But despite the occasional hedge or trial balloon from leaders of its member countries, the consensus viewpoint is that the TPP will not move forward without U.S. involvement, in part because a pan-Asian trade bloc would not sufficiently lessen TPP members’ reliance on China. Singapore, for example, already has free trade agreements with the U.S. and all remaining TPP member-nations except for Canada and Mexico.
   While bilateral agreements are better than no agreements, this approach is a step backward for trade liberalization as an economic, social, and moral objective.
  
Abe’s statement about luring Trump, who has consistently taken a hard line against the TPP, saying on the campaign trail last June there is “no way to fix the TPP,” back into the fold seems to indicate he has little appetite to move forward with the deal without U.S. involvement.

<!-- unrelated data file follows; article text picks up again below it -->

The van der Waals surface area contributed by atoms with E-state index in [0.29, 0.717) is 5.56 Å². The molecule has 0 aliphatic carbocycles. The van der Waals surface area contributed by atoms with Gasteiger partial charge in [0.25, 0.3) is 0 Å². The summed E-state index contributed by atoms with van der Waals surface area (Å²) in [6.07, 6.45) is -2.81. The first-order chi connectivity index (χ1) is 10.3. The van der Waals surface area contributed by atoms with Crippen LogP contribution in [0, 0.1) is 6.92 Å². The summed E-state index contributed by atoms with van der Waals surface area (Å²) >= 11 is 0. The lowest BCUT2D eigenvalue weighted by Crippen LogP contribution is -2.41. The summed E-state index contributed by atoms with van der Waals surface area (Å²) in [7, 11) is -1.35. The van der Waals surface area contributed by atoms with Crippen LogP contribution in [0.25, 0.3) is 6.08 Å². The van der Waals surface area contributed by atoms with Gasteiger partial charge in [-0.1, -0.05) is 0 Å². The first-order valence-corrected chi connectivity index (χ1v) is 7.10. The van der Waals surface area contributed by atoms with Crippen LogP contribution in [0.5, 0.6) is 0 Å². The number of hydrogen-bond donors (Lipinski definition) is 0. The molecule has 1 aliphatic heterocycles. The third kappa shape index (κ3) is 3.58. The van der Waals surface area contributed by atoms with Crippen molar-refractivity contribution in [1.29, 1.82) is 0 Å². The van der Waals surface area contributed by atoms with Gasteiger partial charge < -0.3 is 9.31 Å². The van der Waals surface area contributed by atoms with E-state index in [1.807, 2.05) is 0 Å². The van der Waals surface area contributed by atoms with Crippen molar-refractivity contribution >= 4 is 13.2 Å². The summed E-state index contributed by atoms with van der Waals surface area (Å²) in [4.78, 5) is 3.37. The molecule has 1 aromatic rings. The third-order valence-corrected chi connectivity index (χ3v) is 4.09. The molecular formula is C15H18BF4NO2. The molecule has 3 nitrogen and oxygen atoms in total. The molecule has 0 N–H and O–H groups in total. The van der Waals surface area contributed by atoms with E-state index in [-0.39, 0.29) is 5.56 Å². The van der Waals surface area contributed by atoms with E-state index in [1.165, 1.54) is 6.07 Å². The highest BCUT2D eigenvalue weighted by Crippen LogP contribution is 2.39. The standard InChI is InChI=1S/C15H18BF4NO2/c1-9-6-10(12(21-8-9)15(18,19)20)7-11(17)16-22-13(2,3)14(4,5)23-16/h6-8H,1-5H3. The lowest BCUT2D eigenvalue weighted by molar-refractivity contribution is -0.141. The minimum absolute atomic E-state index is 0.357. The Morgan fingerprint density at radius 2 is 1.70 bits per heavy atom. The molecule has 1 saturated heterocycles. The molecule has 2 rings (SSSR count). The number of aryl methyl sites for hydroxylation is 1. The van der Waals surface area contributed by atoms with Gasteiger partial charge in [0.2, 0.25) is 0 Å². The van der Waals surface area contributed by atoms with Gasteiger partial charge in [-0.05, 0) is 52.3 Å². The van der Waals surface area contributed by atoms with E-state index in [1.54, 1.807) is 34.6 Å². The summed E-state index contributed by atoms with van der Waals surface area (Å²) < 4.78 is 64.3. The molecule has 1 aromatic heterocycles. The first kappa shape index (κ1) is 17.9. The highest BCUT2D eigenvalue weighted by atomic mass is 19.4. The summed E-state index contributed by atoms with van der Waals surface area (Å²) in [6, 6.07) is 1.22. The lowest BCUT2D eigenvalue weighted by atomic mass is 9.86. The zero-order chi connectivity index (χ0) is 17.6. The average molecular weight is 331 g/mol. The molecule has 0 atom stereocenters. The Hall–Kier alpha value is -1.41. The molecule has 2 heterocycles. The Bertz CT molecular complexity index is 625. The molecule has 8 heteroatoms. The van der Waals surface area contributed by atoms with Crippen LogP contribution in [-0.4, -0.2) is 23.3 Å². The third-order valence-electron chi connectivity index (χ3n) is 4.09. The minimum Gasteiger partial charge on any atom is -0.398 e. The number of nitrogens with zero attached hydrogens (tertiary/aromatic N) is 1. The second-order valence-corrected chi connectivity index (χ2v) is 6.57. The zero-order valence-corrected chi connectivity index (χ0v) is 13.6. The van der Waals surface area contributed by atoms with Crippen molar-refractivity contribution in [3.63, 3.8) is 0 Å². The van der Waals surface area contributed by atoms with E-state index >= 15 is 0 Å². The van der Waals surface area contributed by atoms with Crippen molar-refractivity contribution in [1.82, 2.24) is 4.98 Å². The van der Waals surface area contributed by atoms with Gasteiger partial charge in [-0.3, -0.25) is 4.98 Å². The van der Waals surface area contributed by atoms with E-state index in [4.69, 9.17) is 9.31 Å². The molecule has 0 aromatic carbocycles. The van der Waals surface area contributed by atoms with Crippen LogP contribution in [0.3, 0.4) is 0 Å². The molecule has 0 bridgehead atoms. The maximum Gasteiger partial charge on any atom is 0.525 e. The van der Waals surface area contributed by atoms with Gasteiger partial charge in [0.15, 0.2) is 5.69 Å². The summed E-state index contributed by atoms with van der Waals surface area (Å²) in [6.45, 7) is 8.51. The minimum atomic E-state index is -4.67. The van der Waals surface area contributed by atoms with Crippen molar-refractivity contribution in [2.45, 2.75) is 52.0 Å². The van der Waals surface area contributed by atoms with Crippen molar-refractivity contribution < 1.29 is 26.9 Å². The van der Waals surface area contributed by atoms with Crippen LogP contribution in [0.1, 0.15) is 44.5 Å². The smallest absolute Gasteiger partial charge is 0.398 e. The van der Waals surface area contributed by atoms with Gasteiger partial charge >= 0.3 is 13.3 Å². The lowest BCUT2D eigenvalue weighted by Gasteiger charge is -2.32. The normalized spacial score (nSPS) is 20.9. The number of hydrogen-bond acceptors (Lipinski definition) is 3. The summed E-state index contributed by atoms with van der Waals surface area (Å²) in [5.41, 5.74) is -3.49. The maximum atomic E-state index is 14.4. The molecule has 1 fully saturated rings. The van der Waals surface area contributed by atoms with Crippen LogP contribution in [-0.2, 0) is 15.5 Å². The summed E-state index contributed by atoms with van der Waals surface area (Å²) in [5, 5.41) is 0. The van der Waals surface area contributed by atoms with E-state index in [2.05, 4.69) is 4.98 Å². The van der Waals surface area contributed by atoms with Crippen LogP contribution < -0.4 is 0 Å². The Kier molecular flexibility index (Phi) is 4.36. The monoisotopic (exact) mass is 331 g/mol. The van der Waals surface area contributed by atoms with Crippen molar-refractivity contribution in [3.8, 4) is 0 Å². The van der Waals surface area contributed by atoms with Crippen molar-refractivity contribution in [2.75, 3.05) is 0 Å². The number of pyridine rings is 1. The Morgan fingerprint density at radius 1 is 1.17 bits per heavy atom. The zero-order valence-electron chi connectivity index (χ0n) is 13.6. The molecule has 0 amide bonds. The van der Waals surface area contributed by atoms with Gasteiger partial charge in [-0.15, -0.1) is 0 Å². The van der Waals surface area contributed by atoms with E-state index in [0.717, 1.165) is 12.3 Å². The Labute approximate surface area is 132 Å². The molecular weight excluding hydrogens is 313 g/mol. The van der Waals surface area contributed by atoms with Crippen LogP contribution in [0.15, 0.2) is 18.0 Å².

Instead, what trade enthusiasts are likely to get in the Trump administration is one committed to forging bilateral free trade agreements instead of multilateral deals. The executive order on the TPP withdrawal states this quite clearly. It instructs trade representatives “to permanently withdraw the United States from TPP negotiations, and to begin pursuing, wherever possible, bilateral trade negotiations” with counter-parties. Japan and Britain seem like the logical places to start.
   While bilateral agreements that liberalize trade are better than no agreements that liberalize trade, this approach is a step backward for trade liberalization as an economic, social, and moral objective. The fact is that multilateral deals are preferable because, among other reasons, they result in fewer conflicting standards and are in some cases easier to reach than bilateral deals.